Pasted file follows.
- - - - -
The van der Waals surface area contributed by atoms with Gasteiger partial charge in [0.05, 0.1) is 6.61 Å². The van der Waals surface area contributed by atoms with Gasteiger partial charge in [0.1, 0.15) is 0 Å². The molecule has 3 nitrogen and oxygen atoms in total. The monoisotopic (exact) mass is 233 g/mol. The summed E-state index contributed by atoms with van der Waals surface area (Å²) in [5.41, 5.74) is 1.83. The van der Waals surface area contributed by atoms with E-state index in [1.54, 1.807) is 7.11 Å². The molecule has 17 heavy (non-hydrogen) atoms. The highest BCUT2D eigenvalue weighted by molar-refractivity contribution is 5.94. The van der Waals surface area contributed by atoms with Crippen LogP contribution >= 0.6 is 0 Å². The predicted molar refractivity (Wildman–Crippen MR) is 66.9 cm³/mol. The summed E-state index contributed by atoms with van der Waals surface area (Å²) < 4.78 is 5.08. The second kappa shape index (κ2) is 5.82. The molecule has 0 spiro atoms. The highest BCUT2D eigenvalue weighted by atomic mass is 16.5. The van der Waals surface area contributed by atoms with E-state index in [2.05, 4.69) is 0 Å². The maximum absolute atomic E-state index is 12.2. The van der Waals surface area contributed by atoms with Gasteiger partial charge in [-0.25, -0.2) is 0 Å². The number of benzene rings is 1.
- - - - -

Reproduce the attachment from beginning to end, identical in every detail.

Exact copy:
The van der Waals surface area contributed by atoms with Gasteiger partial charge in [0.05, 0.1) is 6.61 Å². The van der Waals surface area contributed by atoms with Gasteiger partial charge in [0.1, 0.15) is 0 Å². The molecule has 3 nitrogen and oxygen atoms in total. The monoisotopic (exact) mass is 233 g/mol. The summed E-state index contributed by atoms with van der Waals surface area (Å²) in [5.41, 5.74) is 1.83. The van der Waals surface area contributed by atoms with E-state index in [1.54, 1.807) is 7.11 Å². The molecule has 17 heavy (non-hydrogen) atoms. The highest BCUT2D eigenvalue weighted by molar-refractivity contribution is 5.94. The van der Waals surface area contributed by atoms with Crippen LogP contribution >= 0.6 is 0 Å². The predicted molar refractivity (Wildman–Crippen MR) is 66.9 cm³/mol. The summed E-state index contributed by atoms with van der Waals surface area (Å²) < 4.78 is 5.08. The second kappa shape index (κ2) is 5.82. The molecule has 0 spiro atoms. The highest BCUT2D eigenvalue weighted by atomic mass is 16.5. The van der Waals surface area contributed by atoms with E-state index in [2.05, 4.69) is 0 Å². The maximum absolute atomic E-state index is 12.2. The van der Waals surface area contributed by atoms with Gasteiger partial charge in [-0.25, -0.2) is 0 Å². The number of benzene rings is 1.